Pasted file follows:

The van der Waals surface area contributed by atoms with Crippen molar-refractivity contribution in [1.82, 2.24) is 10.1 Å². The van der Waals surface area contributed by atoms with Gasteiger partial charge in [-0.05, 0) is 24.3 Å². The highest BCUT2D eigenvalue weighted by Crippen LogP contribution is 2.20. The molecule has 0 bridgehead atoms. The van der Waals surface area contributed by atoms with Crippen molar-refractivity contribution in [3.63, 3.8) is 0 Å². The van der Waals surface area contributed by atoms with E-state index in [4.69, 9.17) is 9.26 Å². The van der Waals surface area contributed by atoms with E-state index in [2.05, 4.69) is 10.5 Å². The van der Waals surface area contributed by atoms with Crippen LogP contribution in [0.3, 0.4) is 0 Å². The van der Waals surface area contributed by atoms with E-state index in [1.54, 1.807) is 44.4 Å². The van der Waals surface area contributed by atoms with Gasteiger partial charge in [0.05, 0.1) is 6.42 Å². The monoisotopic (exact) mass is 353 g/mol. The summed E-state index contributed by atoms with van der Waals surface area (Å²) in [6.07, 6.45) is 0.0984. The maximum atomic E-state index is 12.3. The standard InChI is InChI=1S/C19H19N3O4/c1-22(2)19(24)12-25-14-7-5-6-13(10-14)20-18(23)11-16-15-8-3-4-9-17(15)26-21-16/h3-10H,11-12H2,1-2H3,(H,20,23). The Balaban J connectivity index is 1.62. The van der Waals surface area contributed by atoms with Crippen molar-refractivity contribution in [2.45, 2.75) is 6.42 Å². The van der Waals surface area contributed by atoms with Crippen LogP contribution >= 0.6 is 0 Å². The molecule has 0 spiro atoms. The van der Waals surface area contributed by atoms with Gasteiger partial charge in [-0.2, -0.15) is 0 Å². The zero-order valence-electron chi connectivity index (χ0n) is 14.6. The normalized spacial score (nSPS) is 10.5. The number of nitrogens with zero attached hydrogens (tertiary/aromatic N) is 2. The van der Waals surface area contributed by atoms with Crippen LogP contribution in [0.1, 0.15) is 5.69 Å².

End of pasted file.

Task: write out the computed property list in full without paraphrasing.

The van der Waals surface area contributed by atoms with Crippen molar-refractivity contribution in [1.82, 2.24) is 10.1 Å². The van der Waals surface area contributed by atoms with Gasteiger partial charge in [-0.05, 0) is 24.3 Å². The highest BCUT2D eigenvalue weighted by Crippen LogP contribution is 2.20. The molecule has 0 bridgehead atoms. The van der Waals surface area contributed by atoms with Crippen molar-refractivity contribution in [3.63, 3.8) is 0 Å². The van der Waals surface area contributed by atoms with E-state index in [4.69, 9.17) is 9.26 Å². The van der Waals surface area contributed by atoms with E-state index in [2.05, 4.69) is 10.5 Å². The van der Waals surface area contributed by atoms with Crippen LogP contribution in [0.3, 0.4) is 0 Å². The van der Waals surface area contributed by atoms with E-state index in [1.54, 1.807) is 44.4 Å². The van der Waals surface area contributed by atoms with Gasteiger partial charge in [0.05, 0.1) is 6.42 Å². The monoisotopic (exact) mass is 353 g/mol. The summed E-state index contributed by atoms with van der Waals surface area (Å²) in [6.07, 6.45) is 0.0984. The maximum atomic E-state index is 12.3. The standard InChI is InChI=1S/C19H19N3O4/c1-22(2)19(24)12-25-14-7-5-6-13(10-14)20-18(23)11-16-15-8-3-4-9-17(15)26-21-16/h3-10H,11-12H2,1-2H3,(H,20,23). The Balaban J connectivity index is 1.62. The van der Waals surface area contributed by atoms with Crippen molar-refractivity contribution in [2.45, 2.75) is 6.42 Å². The van der Waals surface area contributed by atoms with Crippen LogP contribution >= 0.6 is 0 Å². The molecule has 0 spiro atoms. The van der Waals surface area contributed by atoms with Gasteiger partial charge in [-0.2, -0.15) is 0 Å². The zero-order valence-electron chi connectivity index (χ0n) is 14.6. The normalized spacial score (nSPS) is 10.5. The number of nitrogens with zero attached hydrogens (tertiary/aromatic N) is 2. The van der Waals surface area contributed by atoms with Crippen LogP contribution in [0.1, 0.15) is 5.69 Å².